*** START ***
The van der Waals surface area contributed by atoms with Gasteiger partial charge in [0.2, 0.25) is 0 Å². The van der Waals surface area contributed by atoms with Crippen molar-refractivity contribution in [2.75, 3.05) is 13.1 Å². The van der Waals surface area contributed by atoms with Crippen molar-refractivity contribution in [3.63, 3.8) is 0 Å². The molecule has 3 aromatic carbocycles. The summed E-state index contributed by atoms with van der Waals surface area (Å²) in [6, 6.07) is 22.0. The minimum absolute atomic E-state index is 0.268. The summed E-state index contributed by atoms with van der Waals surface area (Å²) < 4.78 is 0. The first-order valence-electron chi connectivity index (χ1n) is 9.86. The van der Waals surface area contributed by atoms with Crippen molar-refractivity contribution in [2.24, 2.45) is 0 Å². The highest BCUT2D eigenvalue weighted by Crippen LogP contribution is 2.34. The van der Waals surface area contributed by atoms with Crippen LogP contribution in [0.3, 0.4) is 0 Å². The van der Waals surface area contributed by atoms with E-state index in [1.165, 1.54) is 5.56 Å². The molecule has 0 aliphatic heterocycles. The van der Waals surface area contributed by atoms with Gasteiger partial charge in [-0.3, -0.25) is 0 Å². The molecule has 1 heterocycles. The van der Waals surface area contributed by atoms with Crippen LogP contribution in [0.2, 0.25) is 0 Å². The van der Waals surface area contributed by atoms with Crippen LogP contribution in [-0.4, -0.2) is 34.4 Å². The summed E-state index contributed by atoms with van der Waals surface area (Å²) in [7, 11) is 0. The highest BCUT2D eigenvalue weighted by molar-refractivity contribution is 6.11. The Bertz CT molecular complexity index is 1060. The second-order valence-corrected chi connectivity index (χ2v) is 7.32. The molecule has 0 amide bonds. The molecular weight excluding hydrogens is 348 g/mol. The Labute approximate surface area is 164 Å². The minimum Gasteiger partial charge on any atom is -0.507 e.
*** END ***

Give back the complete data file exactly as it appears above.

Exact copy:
The van der Waals surface area contributed by atoms with Gasteiger partial charge in [0.2, 0.25) is 0 Å². The van der Waals surface area contributed by atoms with Crippen molar-refractivity contribution in [2.75, 3.05) is 13.1 Å². The van der Waals surface area contributed by atoms with Crippen molar-refractivity contribution in [3.63, 3.8) is 0 Å². The molecule has 3 aromatic carbocycles. The summed E-state index contributed by atoms with van der Waals surface area (Å²) in [6, 6.07) is 22.0. The minimum absolute atomic E-state index is 0.268. The summed E-state index contributed by atoms with van der Waals surface area (Å²) < 4.78 is 0. The first-order valence-electron chi connectivity index (χ1n) is 9.86. The van der Waals surface area contributed by atoms with Crippen molar-refractivity contribution in [2.24, 2.45) is 0 Å². The highest BCUT2D eigenvalue weighted by Crippen LogP contribution is 2.34. The van der Waals surface area contributed by atoms with Crippen LogP contribution in [0.3, 0.4) is 0 Å². The van der Waals surface area contributed by atoms with E-state index in [1.165, 1.54) is 5.56 Å². The molecule has 0 aliphatic heterocycles. The van der Waals surface area contributed by atoms with Gasteiger partial charge in [-0.3, -0.25) is 0 Å². The molecule has 1 heterocycles. The van der Waals surface area contributed by atoms with Crippen LogP contribution in [0.2, 0.25) is 0 Å². The van der Waals surface area contributed by atoms with Crippen LogP contribution in [-0.4, -0.2) is 34.4 Å². The summed E-state index contributed by atoms with van der Waals surface area (Å²) in [7, 11) is 0. The highest BCUT2D eigenvalue weighted by molar-refractivity contribution is 6.11. The Bertz CT molecular complexity index is 1060. The second-order valence-corrected chi connectivity index (χ2v) is 7.32. The molecule has 0 amide bonds. The molecular weight excluding hydrogens is 348 g/mol. The Labute approximate surface area is 164 Å². The minimum Gasteiger partial charge on any atom is -0.507 e.